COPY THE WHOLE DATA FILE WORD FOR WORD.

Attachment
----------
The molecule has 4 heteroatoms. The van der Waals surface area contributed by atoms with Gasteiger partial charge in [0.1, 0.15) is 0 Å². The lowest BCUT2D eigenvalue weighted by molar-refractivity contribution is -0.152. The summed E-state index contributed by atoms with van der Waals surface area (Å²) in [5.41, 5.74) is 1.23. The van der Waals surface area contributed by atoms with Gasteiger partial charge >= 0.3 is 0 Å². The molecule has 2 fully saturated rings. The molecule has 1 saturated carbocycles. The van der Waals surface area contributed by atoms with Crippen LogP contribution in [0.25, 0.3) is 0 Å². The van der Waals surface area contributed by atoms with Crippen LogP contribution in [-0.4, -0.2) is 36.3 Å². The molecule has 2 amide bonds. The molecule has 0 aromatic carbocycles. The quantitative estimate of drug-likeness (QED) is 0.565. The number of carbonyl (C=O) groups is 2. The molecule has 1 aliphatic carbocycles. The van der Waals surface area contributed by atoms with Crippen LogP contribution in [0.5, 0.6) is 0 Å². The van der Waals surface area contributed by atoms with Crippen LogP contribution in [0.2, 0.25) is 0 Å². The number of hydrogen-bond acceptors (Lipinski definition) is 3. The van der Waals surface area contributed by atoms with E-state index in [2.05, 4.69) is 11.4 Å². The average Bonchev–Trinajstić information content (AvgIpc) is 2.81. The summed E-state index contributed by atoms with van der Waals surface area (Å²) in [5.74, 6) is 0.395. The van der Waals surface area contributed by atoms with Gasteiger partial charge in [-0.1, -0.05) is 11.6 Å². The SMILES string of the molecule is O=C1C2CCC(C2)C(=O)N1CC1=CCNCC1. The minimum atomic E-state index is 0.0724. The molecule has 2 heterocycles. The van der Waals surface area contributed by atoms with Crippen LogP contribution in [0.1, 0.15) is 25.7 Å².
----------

The molecule has 4 heteroatoms. The van der Waals surface area contributed by atoms with Gasteiger partial charge in [0.1, 0.15) is 0 Å². The lowest BCUT2D eigenvalue weighted by molar-refractivity contribution is -0.152. The summed E-state index contributed by atoms with van der Waals surface area (Å²) in [5.41, 5.74) is 1.23. The van der Waals surface area contributed by atoms with Gasteiger partial charge >= 0.3 is 0 Å². The molecule has 2 fully saturated rings. The molecule has 1 saturated carbocycles. The van der Waals surface area contributed by atoms with Crippen LogP contribution in [0.25, 0.3) is 0 Å². The van der Waals surface area contributed by atoms with Crippen LogP contribution in [-0.4, -0.2) is 36.3 Å². The molecule has 2 amide bonds. The molecule has 0 aromatic carbocycles. The quantitative estimate of drug-likeness (QED) is 0.565. The number of carbonyl (C=O) groups is 2. The molecule has 1 aliphatic carbocycles. The van der Waals surface area contributed by atoms with Crippen LogP contribution in [0.5, 0.6) is 0 Å². The van der Waals surface area contributed by atoms with Crippen LogP contribution in [0.2, 0.25) is 0 Å². The number of hydrogen-bond acceptors (Lipinski definition) is 3. The van der Waals surface area contributed by atoms with E-state index in [2.05, 4.69) is 11.4 Å². The average Bonchev–Trinajstić information content (AvgIpc) is 2.81. The summed E-state index contributed by atoms with van der Waals surface area (Å²) in [5.74, 6) is 0.395. The van der Waals surface area contributed by atoms with Gasteiger partial charge in [-0.1, -0.05) is 11.6 Å². The SMILES string of the molecule is O=C1C2CCC(C2)C(=O)N1CC1=CCNCC1. The minimum atomic E-state index is 0.0724. The molecule has 2 heterocycles. The van der Waals surface area contributed by atoms with Crippen LogP contribution in [0.1, 0.15) is 25.7 Å².